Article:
Cyber criminals use phishing emails where they impersonate a third party that may have a credible reason for interacting with your bank, such as a tax department.Then the victims are attracted to a landing page via spam where they are asked to choose their bank from a selection. Then a fake login page is shown for that bank. This increases the chance of a Phisher matching a bank to a potential victim.
The imitation of emails was used in the ongoing attack and they looked practically the same as many preceding HMRC phishing email. The content within the email body was being served directly from the M86 Security Labs website so the victims were less likely to have suspicion.
The victim is taken to an HMRC when he clicks on the image in the phishing email. This initially induces the victim to enter their email address, full name and date of birth, before a subsequent page asks for even more information, including the victim’s postal address and card details.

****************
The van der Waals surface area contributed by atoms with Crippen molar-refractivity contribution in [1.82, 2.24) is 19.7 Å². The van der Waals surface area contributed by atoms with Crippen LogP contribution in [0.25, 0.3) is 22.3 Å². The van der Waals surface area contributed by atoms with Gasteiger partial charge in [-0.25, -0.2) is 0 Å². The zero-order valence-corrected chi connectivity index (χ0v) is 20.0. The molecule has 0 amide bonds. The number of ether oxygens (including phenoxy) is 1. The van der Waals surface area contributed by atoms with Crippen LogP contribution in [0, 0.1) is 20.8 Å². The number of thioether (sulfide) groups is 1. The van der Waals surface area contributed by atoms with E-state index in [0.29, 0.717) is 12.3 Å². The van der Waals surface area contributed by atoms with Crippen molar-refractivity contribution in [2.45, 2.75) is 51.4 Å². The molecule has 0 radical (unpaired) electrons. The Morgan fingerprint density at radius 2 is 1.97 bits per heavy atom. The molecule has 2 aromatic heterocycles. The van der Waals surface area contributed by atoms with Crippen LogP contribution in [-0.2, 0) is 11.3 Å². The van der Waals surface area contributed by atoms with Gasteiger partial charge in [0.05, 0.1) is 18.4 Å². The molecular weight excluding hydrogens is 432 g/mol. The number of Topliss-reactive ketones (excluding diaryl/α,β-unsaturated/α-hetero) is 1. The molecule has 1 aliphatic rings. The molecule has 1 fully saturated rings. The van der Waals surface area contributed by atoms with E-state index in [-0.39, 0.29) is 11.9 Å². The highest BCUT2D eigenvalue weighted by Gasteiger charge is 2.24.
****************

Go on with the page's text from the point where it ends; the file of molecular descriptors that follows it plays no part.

Netcraft blocked 1,150 HMRC phishing sites last month alone, and particulary found one hosted under the trusted gov.uk domain in 2009.According to Netcraft they playfully embedded the image in their poisoned messages to make them look authentic. They could just run the scam by including that URL in their messages.
TrustWave seems to have dislodged the image on the day Netcraft stated the problem.
Netcraft figured out that it has caught 1,150 attempts to phish HMRC in February alone, so must also feel it has the potency to stop phishers abusing the image it now hosts.